IAEA technical experts have complained anonymously to the press that the latest report on Iran was revamped to suit the director's political goals. In 2004, Mr. ElBaradei sought to purge mention of Iranian attempts to purchase beryllium metal, an important component in a nuclear charge, from IAEA documents. He also left unmentioned Tehran's refusal to grant IAEA inspectors access to the Parchin military complex, where satellite imagery showed a facility seemingly designed to test and produce nuclear weapons.

The IAEA's latest report leaves unmentioned allegations by an Iranian opposition group of North Korean work on nuclear warheads at Khojir, a military research site near Tehran. It also amends previous conclusions and closes the book on questions about Iran's work on polonium 210 -- which nuclear experts suspect Iran experimented with for use as an initiator for nuclear weapons, but which the regime claims was research on radioisotope batteries. In 2004, the IAEA declared itself "somewhat uncertain regarding the plausibility of the stated purpose of the [polonium] experiments." Today it finds these explanations "consistent with the Agency's findings and with other information available."

The IAEA director seems intent on undercutting Security Council diplomacy. Just weeks after President George Bush toured the Middle East to build Arab support for pressure on Tehran, Mr. ElBaradei appeared on Egyptian television on Feb. 5 to urge Arabs in the opposite direction, insisting Iran was cooperating and should not be pressured. And as he grows more and more isolated from Western powers intent on disarming Iran, Mr. ElBaradei has found champions in the developing and Arab world. They cheer his self-imposed mission -- to hamstring U.S. efforts to constrain Iran's program, whether or not the regime is violating its non-proliferation obligations or pursuing nuclear weapons.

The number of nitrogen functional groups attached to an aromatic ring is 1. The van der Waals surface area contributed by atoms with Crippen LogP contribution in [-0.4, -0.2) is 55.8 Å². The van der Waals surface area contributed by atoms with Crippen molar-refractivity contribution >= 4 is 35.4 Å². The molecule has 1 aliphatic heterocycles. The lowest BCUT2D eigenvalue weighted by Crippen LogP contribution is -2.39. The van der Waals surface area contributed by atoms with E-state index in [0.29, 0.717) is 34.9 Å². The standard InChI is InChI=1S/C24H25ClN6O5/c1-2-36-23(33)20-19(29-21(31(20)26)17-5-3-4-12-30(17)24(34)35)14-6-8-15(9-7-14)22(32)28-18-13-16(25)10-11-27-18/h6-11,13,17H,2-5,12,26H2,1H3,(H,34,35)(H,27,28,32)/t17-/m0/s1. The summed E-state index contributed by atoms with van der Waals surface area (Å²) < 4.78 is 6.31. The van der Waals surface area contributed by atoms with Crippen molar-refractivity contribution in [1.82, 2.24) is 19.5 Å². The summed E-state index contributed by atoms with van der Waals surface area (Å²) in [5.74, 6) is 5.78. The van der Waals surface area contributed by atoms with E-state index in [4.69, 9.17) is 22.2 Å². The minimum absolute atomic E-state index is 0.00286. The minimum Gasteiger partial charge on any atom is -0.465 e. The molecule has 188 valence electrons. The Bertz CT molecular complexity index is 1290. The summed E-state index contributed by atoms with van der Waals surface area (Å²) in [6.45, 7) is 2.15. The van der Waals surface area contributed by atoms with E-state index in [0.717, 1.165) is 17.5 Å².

In working to undermine sanctions, however, Mr. ElBaradei demeans the purpose of his agency and undercuts its non-proliferation mission. He also makes military action all the more likely.

It's clear where Mr. ElBaradei's loyalties lie, and it's not with the IAEA, or the United Nations. It is also crystal clear that he is working to undermine any and all efforts, individual from the UN and IAEA, to force Iran to end it's weapons program. Now people will wave the NIE and say they're not pursuing weapons, and to those people I can only ask how you became so obtuse? Iran has invested a great deal of money and manpower into this program, and there's no way in Hell they're just going to walk away from it. We knew about the Parchin facility, and the fact that North Korean nuclear scientists were there. (For the record, North Korea doesn't employ nuclear energy. It's energy comes from coal, oil, and natural gas.)

ElBaradei wants Iran given a clean bill because he believes that any nation should be allowed to construct such weapons -- for defensive purposes only (what a rube) -- and Iran falls under that criteria. What he doesn't understand, and what the world is trying to tell everyone, is that if Iran gets a bomb, they're not going to use it for defense. It'll be an offensive weapon, and the region could easily fall under the umbrella of nuclear blackmail.

It's time for the Security Council to remove ElBaradei from the IAEA. It's clear that he has no desire to uphold the non-proliferation position of the organization, and due to that feeling, he is a danger to the security of the world.

Publius II